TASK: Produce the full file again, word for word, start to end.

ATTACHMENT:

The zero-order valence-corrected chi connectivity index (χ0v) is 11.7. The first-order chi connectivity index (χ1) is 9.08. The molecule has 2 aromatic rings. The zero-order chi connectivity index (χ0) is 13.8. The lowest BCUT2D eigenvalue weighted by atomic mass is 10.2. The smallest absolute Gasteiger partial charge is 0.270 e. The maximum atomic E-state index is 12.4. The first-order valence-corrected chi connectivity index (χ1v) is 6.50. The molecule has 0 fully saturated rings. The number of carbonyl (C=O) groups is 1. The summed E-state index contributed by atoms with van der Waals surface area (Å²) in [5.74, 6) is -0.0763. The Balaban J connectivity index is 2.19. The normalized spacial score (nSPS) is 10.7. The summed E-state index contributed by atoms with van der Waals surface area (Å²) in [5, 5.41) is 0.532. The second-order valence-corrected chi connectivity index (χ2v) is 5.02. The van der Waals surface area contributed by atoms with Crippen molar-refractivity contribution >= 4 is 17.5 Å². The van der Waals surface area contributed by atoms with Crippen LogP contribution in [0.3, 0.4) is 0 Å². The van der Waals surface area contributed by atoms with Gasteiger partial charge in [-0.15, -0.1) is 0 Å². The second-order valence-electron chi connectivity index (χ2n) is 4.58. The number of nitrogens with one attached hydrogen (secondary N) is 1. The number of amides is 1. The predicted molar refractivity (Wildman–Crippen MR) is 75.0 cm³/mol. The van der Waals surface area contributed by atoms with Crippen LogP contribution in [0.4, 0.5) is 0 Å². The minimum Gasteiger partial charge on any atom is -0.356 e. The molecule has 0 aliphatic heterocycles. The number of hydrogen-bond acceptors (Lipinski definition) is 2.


The zero-order valence-corrected chi connectivity index (χ0v) is 11.7. The first-order chi connectivity index (χ1) is 9.08. The molecule has 2 aromatic rings. The zero-order chi connectivity index (χ0) is 13.8. The lowest BCUT2D eigenvalue weighted by atomic mass is 10.2. The smallest absolute Gasteiger partial charge is 0.270 e. The maximum atomic E-state index is 12.4. The first-order valence-corrected chi connectivity index (χ1v) is 6.50. The molecule has 0 fully saturated rings. The number of carbonyl (C=O) groups is 1. The summed E-state index contributed by atoms with van der Waals surface area (Å²) in [5.74, 6) is -0.0763. The Balaban J connectivity index is 2.19. The normalized spacial score (nSPS) is 10.7. The summed E-state index contributed by atoms with van der Waals surface area (Å²) in [5, 5.41) is 0.532. The second-order valence-corrected chi connectivity index (χ2v) is 5.02. The van der Waals surface area contributed by atoms with Crippen molar-refractivity contribution >= 4 is 17.5 Å². The van der Waals surface area contributed by atoms with Crippen LogP contribution in [0.3, 0.4) is 0 Å². The van der Waals surface area contributed by atoms with Gasteiger partial charge in [-0.15, -0.1) is 0 Å². The second-order valence-electron chi connectivity index (χ2n) is 4.58. The number of nitrogens with one attached hydrogen (secondary N) is 1. The number of amides is 1. The predicted molar refractivity (Wildman–Crippen MR) is 75.0 cm³/mol. The van der Waals surface area contributed by atoms with Crippen LogP contribution in [0.4, 0.5) is 0 Å². The minimum Gasteiger partial charge on any atom is -0.356 e. The molecule has 0 aliphatic heterocycles. The number of hydrogen-bond acceptors (Lipinski definition) is 2.